11 May 2009

'What would Jesus do (or say)?'

Pope Benedict at Wadi Kharrar, Jordan, the reputed location of Jesus' baptism by St John the Baptist.

What would Jesus do?’ is an expression I come across fairly often in comments in blogs. It is often, though not always, accompanied by a viewpoint at variance with the teaching of the Church. Wikipedia traces the popularity, though not the origin, of the phrase, to an 1896 novel by American writer Charles Sheldon, In His Steps. (You have to careful in referring to or quoting Wikipedia. Today’s Irish Times carries a story of how shocked an Irish university student was when he discovered that a quote he wrote and attributed to French composer Maurice Jarre after his death in March and placed on Wikipedia, was quoted in papers throughout the world. The student eventually emailed them to tell them that it was a hoax, though by way of an experiment rather than an effort to deceive anyone).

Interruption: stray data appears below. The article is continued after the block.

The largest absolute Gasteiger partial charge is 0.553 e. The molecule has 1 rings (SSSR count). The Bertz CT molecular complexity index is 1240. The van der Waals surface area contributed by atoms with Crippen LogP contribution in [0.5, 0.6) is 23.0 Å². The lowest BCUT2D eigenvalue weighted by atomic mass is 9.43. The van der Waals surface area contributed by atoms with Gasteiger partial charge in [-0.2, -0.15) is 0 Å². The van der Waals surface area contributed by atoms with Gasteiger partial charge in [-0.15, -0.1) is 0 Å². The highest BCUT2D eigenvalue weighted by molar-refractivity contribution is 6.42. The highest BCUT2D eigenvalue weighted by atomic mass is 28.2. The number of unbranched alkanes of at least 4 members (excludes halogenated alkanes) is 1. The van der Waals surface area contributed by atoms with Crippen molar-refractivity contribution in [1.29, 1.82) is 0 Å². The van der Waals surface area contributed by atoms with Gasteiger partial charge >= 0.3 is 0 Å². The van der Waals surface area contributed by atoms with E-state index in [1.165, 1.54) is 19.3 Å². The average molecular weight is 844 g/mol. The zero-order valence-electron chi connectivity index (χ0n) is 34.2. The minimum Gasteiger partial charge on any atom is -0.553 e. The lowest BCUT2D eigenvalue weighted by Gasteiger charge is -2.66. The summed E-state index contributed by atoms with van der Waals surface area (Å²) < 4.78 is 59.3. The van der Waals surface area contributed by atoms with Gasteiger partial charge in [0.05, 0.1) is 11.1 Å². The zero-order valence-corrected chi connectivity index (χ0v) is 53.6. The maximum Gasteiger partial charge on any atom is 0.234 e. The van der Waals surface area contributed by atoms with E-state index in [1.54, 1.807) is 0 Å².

Pope Benedict in Jordan

A variation of ‘What would Jesus do?’ is ‘What would Jesus say?’ Today’s gospel gives us a clear answer: These things I have spoken to you, while I am still with you. But the Counselor, the Holy Spirit, whom the Father will send in my name, he will teach you all things, and bring to your remembrance all that I have said to you (Jn 14:25-26).

The Last Supper, Hans Holbein the Younger, 1524-25

That is what Jesus told us when he spoke to the apostles at the Last Supper. He speaks to us today through the teaching authority of the Church, guided by the Holy Spirit. Part of the expression of that is the Catechism of the Catholic Church.
My suggestion is that if you want to know what Jesus would say or do, check what the Church teaches, because that is where he speaks to us and calls us to do what he and the Father want us to do.

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